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Cloud suppliers eye APAC space industry

Amazon Web Services and Microsoft are working with local governments and supplying cloud technologies to support the region’s growing space industry

Major cloud suppliers have cast their sights on Asia-Pacific’s space sector, as more organisations in the region look to tap the power of cloud computing in a variety of space technology applications.

In India, for example, a cloud-based decision-making platform is being used to collect intelligence from space satellites to predict disasters, while in Australia, farmers are using Earth observation and sensor data to save water.

Like their counterparts in other sectors, organisations working with space-related technologies see the same benefits of cloud – elasticity, scalability and access to cutting-edge capabilities such as artificial intelligence.

According to Morgan Stanley, the global space industry is expected to grow to about $1tn by 2040. In Asia-Pacific, the industry is being led by major space powers India, China and Japan, while upstarts such as South Korea, Australia, New Zealand and Singapore are looking to grow their space capabilities as well.

In 2020, Amazon Web Services (AWS) set up a dedicated business to support the space industry, including in the Asia-Pacific region, to meet the demand of customers who want to apply the best practices and services in cloud computing to the space sector.

Mani Thiru, head of aerospace and satellite at AWS Asia-Pacific and Japan, was roped in to helm the space business in the region after two years at the company, at around the same time when Australia established a national space agency.

“We set about creating a team that would actually allow us to look into space and satellite solutions a little bit deeper,” Thiru told Computer Weekly. “And what we discovered was that it is an increasingly competitive and vibrant sector.”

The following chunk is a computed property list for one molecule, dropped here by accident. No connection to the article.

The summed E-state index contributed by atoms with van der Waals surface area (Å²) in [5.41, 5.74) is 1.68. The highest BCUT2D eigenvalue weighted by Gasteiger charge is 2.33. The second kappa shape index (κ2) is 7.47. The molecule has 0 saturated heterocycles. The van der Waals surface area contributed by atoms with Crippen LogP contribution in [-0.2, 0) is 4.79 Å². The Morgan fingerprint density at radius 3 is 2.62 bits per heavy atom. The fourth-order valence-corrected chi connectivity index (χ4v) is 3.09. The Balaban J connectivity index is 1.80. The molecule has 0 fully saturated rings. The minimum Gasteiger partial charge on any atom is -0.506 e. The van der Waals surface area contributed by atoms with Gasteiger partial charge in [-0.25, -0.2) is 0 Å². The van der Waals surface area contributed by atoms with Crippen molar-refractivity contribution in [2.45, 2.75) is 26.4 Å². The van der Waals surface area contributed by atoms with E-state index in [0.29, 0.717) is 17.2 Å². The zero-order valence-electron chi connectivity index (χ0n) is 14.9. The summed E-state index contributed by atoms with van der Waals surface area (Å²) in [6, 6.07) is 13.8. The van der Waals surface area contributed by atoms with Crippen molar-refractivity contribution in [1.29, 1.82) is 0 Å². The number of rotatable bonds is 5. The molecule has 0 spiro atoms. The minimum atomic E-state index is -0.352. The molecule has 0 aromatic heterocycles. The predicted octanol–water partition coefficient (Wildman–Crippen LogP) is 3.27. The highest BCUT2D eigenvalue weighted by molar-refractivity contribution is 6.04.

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AWS currently runs an extensive space technology programme that spans a gamut of activities, from providing promotional credits and training, to hackathons and business coaching.

“A space business, like any other business, requires a business model,” said Thiru. “It has to satisfy a customer and there has to be a market for the products we are building. We take customers through that journey of building and validating a product, and then being able to scale into different markets.”

In Singapore, AWS has teamed up with the Office for Space Technology and Industry (OSTIn) to foster the development of space technologies in the city-state through workforce development and other efforts.

OSTIn and AWS will also work with space data professionals and research institutions to identify space-related datasets to enable access, collaboration and analysis of open data through the AWS Open Data Sponsorship programme, which will cover the cost of storage for publicly available, high-value datasets.

In Australia, Microsoft is making strides in the country’s nascent space industry. In September 2021, it partnered with Nokia to grow South Australia’s space capabilities. Its Azure Space team will also join Lot Fourteen, a precinct in Adelaide focused on innovation, entrepreneurship, research, education, culture and tourism.

“Microsoft believes that some of our greatest challenges can be addressed with the support of space technologies and ubiquitous connectivity,” said Lynn McDonald, a former US Air Force Colonel and lead of Microsoft Azure Space in Australia.

“This important collaboration with Nokia will allow Australian organisations to take a giant leap forward into a new era of compute, data and communications capabilities, catapulting them to the very forefront of digital innovation,” she added.

Software and cloud skills

Developing space technology requires hardware engineering capabilities, but software and cloud skills have become increasingly important when dealing with swathes of data collected by space missions, whether it is going into deep space in search of celestial bodies or looking down on Earth to monitor weather patterns.

Meanwhile, AWS is making hardware capabilities more accessible to the space industry. Instead of forking out more than $500,000 to build a satellite ground station, Thiru said developers can access an AWS Ground Station on a pay-as-you-go basis.

“A developer or someone who’s building a new space product can connect to a satellite, download some information and then do something with that information,” she said. “It’s a very exciting world.”

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